Thanks Getting Amped

dstiavnicky | 31 december 2012

For anyone worried about this I suggest wearing a tin foil helmet 24/7... not only will you be protected from the radiation but other benefits include:

- strangers will likely not ask you about your new Tesla
- you will look very futuristic and therefore aliens will know that you are 'the man in charge'

... sorry couldn't write anymore, laughing too hard...

shs | 31 december 2012

Funny, I was going to ask about headroom in a Model S when wearing a tinfoil hat in the thread debating climate change, but though it might not be productive.

Sudre_ | 31 december 2012

And the reason people get flack about bring this stuff up is because when they don't know anything about it and they are informed they never want to believe.

Getting Amped Again | 31 december 2012

Well actually nobody has presented any scientific measurements, studies or quantitative comparisons for the EMF fields in the interior of the Model S. That's useful information. Generic statements about the "ignorance" of the poster are not.

I'm just weary of the same people claiming to be "experts" on everything from climate change, international trade/economics, electromechanical engineering, biological sciences, etc. When knowledgeable people chime in with useful information, it's easy to spot them as real experts in that field. When people pose as experts on a broad range of subjects, it's easy to see them as Not So Much.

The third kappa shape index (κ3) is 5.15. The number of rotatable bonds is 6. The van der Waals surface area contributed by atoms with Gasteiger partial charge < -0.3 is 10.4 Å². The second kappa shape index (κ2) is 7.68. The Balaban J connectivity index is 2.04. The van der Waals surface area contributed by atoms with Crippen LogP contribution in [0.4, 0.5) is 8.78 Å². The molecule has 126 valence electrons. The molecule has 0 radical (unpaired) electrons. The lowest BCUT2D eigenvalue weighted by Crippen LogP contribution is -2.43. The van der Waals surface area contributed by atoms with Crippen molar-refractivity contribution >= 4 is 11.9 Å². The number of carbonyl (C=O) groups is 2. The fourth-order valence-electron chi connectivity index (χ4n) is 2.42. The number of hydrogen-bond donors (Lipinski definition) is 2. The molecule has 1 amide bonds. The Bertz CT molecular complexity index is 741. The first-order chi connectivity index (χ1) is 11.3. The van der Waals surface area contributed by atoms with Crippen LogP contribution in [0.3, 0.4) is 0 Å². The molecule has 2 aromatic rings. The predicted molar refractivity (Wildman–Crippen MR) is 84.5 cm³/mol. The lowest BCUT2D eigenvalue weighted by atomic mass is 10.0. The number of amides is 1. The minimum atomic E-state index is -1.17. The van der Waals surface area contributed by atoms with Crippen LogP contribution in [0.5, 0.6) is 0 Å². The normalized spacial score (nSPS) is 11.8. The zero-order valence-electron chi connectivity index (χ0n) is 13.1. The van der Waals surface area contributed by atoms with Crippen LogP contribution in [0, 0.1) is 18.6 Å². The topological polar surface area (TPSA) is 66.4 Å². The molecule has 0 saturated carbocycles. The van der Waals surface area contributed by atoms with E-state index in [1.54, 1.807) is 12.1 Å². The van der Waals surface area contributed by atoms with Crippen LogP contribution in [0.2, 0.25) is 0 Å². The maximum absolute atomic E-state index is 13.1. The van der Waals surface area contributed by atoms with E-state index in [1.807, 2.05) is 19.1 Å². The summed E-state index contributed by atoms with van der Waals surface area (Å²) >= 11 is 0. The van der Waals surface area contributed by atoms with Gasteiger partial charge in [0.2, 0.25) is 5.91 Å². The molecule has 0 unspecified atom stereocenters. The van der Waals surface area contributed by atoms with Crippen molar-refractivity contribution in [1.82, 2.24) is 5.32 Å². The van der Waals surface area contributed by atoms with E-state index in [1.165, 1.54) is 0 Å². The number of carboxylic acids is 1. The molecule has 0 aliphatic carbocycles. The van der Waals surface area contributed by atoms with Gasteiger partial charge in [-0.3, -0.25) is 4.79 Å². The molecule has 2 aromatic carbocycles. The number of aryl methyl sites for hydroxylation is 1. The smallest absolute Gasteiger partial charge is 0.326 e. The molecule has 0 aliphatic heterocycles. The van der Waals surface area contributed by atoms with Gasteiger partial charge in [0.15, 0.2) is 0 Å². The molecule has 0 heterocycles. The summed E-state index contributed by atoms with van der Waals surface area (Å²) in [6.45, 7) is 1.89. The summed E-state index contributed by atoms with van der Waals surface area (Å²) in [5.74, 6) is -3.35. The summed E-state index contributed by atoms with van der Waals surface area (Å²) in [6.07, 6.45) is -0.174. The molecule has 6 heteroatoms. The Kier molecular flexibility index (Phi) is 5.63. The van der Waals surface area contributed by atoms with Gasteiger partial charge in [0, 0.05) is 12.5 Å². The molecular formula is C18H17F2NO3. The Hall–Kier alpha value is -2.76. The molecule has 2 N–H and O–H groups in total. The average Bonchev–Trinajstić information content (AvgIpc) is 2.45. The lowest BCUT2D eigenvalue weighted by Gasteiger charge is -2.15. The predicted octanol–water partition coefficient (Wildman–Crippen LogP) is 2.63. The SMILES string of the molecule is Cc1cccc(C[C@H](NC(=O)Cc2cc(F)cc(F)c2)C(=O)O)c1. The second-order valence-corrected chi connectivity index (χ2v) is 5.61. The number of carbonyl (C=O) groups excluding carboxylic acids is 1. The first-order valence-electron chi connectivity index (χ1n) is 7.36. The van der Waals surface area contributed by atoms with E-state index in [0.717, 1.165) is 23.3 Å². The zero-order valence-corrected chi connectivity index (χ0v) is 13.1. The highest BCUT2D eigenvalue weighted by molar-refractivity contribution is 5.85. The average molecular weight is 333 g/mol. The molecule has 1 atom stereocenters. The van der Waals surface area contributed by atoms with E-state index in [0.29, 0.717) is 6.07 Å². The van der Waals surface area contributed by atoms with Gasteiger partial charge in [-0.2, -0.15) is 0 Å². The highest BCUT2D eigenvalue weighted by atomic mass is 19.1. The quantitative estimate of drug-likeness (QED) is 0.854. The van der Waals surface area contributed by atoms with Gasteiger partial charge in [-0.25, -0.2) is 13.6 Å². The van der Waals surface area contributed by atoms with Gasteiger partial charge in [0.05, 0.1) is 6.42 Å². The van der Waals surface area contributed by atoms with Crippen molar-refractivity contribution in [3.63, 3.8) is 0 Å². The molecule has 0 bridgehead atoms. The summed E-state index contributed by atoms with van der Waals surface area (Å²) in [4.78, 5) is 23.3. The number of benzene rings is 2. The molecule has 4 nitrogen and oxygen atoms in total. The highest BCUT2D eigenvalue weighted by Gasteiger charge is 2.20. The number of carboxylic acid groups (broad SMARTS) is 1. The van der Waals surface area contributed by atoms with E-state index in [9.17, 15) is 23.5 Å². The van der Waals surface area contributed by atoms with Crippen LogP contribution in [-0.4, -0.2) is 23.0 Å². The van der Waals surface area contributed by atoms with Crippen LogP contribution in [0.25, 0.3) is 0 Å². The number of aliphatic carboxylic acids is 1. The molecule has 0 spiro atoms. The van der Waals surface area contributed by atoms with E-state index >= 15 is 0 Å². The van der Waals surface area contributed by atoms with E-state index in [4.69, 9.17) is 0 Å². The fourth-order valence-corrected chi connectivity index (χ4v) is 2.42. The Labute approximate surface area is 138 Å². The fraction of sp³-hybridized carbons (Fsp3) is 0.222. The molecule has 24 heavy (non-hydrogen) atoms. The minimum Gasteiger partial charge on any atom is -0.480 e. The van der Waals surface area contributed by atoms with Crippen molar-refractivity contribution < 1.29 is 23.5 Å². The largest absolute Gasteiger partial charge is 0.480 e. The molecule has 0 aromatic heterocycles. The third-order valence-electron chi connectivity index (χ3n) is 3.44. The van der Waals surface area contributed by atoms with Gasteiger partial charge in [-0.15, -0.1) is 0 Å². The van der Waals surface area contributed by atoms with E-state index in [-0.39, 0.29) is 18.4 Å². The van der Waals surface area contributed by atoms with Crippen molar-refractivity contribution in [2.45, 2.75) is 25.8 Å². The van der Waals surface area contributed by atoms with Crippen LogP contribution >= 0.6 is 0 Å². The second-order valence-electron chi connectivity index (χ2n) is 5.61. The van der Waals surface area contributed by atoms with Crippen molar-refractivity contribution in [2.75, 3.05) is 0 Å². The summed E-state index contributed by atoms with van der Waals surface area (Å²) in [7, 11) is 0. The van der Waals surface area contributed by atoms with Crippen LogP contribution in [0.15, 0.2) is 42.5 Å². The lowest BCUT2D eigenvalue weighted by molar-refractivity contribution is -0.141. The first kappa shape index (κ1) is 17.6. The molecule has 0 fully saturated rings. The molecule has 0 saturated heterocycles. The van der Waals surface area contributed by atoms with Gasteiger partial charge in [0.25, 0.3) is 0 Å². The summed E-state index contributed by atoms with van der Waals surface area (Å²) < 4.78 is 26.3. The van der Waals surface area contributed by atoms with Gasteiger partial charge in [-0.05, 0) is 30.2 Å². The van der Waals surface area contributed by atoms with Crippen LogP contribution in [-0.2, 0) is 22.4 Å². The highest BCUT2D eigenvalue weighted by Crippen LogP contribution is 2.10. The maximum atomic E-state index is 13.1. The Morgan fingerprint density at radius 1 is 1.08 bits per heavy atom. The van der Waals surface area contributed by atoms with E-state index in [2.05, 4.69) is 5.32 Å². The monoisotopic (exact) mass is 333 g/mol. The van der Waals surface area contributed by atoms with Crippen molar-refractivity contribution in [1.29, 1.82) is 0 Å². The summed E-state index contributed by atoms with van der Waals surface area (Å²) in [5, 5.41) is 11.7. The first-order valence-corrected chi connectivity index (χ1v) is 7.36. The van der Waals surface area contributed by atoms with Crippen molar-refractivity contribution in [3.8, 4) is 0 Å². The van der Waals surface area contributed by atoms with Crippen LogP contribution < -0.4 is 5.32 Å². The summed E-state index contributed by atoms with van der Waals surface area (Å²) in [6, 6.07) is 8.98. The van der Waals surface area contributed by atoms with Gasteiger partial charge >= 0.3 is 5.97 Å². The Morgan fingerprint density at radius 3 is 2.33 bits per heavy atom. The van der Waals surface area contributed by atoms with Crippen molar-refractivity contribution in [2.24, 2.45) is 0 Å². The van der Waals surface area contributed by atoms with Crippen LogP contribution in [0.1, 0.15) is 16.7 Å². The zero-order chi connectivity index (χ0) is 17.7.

Sudre_ | 31 december 2012

Ah I see.. then you went back and read the three links I provided where this was discussed extensively.

Secondly. Don't come to a forum of the average Joe and ask for expert opinions! LOL... really! If that is the case don't even post the question.

I'll post a link again. You can start there. People aren't going to have time to retype responses every other day as a new person comes along and asks the same question again. I know a search feature in this forum would help but people typically find and post the links about previous discussions like I did several posts back. Obviously you don't go back and read them.

mrspaghetti | 31 december 2012

Search under EMF and read the bazillions of previous posts on this topic.


I think it might actually make the Model S look even cooler if it had a radiation sign on it.

TeslaModelSOwner | 31 december 2012

Sudre read your links and I see 2 points of view from what you provided.

1. We are bombarded with EMF on a daily basis (Bluetooth, etc) so one more small source is not an issue
2. Just because we are exposed to EMF on a daily basis does not mean that more exposure is not harmful

I would think that most people would agree that if given a choice to be exposed to more EMF or less most people would choose less. If that is the case, then understanding what one is exposed to in any vehicle, including the MS, and what measures the manufacturer is taking to limit exposure is useful knowledge.

I posted here to see if anybody had information on the subject, not to be ridiculed for asking a question many people may have.

"Knowledge comes, but wisdom lingers. It may not be difficult to store up in the mind a vast quantity of face within a comparatively short time, but the ability to form judgments requires the severe discipline of hard work and the tempering heat of experience and maturity." Calvin Coolidge